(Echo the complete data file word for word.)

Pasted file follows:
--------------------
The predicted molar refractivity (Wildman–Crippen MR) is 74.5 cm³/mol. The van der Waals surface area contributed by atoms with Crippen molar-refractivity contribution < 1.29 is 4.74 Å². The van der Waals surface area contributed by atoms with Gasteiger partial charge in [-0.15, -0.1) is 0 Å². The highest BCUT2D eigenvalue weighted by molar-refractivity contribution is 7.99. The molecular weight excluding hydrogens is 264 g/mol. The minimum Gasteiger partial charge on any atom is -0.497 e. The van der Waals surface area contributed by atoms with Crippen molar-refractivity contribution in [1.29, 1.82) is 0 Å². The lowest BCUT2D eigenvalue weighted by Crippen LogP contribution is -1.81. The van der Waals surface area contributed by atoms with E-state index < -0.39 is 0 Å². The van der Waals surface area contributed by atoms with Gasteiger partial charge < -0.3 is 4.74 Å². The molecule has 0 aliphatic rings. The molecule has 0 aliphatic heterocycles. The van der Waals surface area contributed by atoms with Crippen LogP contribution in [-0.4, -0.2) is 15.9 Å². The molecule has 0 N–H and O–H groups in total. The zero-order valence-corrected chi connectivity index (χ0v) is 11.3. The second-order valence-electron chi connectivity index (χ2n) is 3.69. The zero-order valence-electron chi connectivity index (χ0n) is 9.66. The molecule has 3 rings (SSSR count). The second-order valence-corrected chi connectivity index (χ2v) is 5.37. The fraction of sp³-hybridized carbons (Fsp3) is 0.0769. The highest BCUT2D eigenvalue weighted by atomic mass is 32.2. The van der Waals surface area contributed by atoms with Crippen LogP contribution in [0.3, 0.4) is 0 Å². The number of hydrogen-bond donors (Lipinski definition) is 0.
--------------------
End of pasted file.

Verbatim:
The predicted molar refractivity (Wildman–Crippen MR) is 74.5 cm³/mol. The van der Waals surface area contributed by atoms with Crippen molar-refractivity contribution < 1.29 is 4.74 Å². The van der Waals surface area contributed by atoms with Gasteiger partial charge in [-0.15, -0.1) is 0 Å². The highest BCUT2D eigenvalue weighted by molar-refractivity contribution is 7.99. The molecular weight excluding hydrogens is 264 g/mol. The minimum Gasteiger partial charge on any atom is -0.497 e. The van der Waals surface area contributed by atoms with Crippen molar-refractivity contribution in [1.29, 1.82) is 0 Å². The lowest BCUT2D eigenvalue weighted by Crippen LogP contribution is -1.81. The van der Waals surface area contributed by atoms with E-state index < -0.39 is 0 Å². The van der Waals surface area contributed by atoms with Gasteiger partial charge < -0.3 is 4.74 Å². The molecule has 0 aliphatic rings. The molecule has 0 aliphatic heterocycles. The van der Waals surface area contributed by atoms with Crippen LogP contribution in [-0.4, -0.2) is 15.9 Å². The molecule has 0 N–H and O–H groups in total. The zero-order valence-corrected chi connectivity index (χ0v) is 11.3. The second-order valence-electron chi connectivity index (χ2n) is 3.69. The zero-order valence-electron chi connectivity index (χ0n) is 9.66. The molecule has 3 rings (SSSR count). The second-order valence-corrected chi connectivity index (χ2v) is 5.37. The fraction of sp³-hybridized carbons (Fsp3) is 0.0769. The highest BCUT2D eigenvalue weighted by atomic mass is 32.2. The van der Waals surface area contributed by atoms with Crippen LogP contribution in [0.3, 0.4) is 0 Å². The number of hydrogen-bond donors (Lipinski definition) is 0.